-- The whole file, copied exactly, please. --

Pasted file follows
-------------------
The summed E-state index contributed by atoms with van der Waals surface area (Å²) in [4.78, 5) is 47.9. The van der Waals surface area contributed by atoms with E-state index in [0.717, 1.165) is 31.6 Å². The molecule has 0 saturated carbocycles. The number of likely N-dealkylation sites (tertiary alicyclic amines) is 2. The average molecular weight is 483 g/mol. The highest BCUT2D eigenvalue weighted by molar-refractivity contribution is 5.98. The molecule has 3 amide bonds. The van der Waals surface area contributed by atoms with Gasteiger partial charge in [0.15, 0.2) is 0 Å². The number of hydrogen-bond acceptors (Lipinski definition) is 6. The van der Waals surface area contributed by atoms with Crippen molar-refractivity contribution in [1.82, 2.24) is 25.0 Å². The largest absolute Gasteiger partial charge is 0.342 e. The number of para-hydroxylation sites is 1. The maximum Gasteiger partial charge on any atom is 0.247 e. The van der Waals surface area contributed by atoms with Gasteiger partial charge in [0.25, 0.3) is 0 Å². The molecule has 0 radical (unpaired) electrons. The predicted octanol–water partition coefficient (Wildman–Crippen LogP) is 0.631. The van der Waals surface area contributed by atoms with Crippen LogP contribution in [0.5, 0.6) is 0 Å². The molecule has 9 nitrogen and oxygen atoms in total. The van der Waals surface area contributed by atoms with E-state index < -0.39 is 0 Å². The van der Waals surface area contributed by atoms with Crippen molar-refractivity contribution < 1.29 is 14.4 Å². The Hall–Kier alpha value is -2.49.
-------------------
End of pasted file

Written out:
The summed E-state index contributed by atoms with van der Waals surface area (Å²) in [4.78, 5) is 47.9. The van der Waals surface area contributed by atoms with E-state index in [0.717, 1.165) is 31.6 Å². The molecule has 0 saturated carbocycles. The number of likely N-dealkylation sites (tertiary alicyclic amines) is 2. The average molecular weight is 483 g/mol. The highest BCUT2D eigenvalue weighted by molar-refractivity contribution is 5.98. The molecule has 3 amide bonds. The van der Waals surface area contributed by atoms with Gasteiger partial charge in [0.15, 0.2) is 0 Å². The number of hydrogen-bond acceptors (Lipinski definition) is 6. The van der Waals surface area contributed by atoms with Crippen molar-refractivity contribution in [1.82, 2.24) is 25.0 Å². The largest absolute Gasteiger partial charge is 0.342 e. The number of para-hydroxylation sites is 1. The maximum Gasteiger partial charge on any atom is 0.247 e. The van der Waals surface area contributed by atoms with Gasteiger partial charge in [0.25, 0.3) is 0 Å². The molecule has 0 radical (unpaired) electrons. The predicted octanol–water partition coefficient (Wildman–Crippen LogP) is 0.631. The van der Waals surface area contributed by atoms with Crippen LogP contribution in [0.5, 0.6) is 0 Å². The molecule has 9 nitrogen and oxygen atoms in total. The van der Waals surface area contributed by atoms with E-state index < -0.39 is 0 Å². The van der Waals surface area contributed by atoms with Crippen molar-refractivity contribution < 1.29 is 14.4 Å². The Hall–Kier alpha value is -2.49.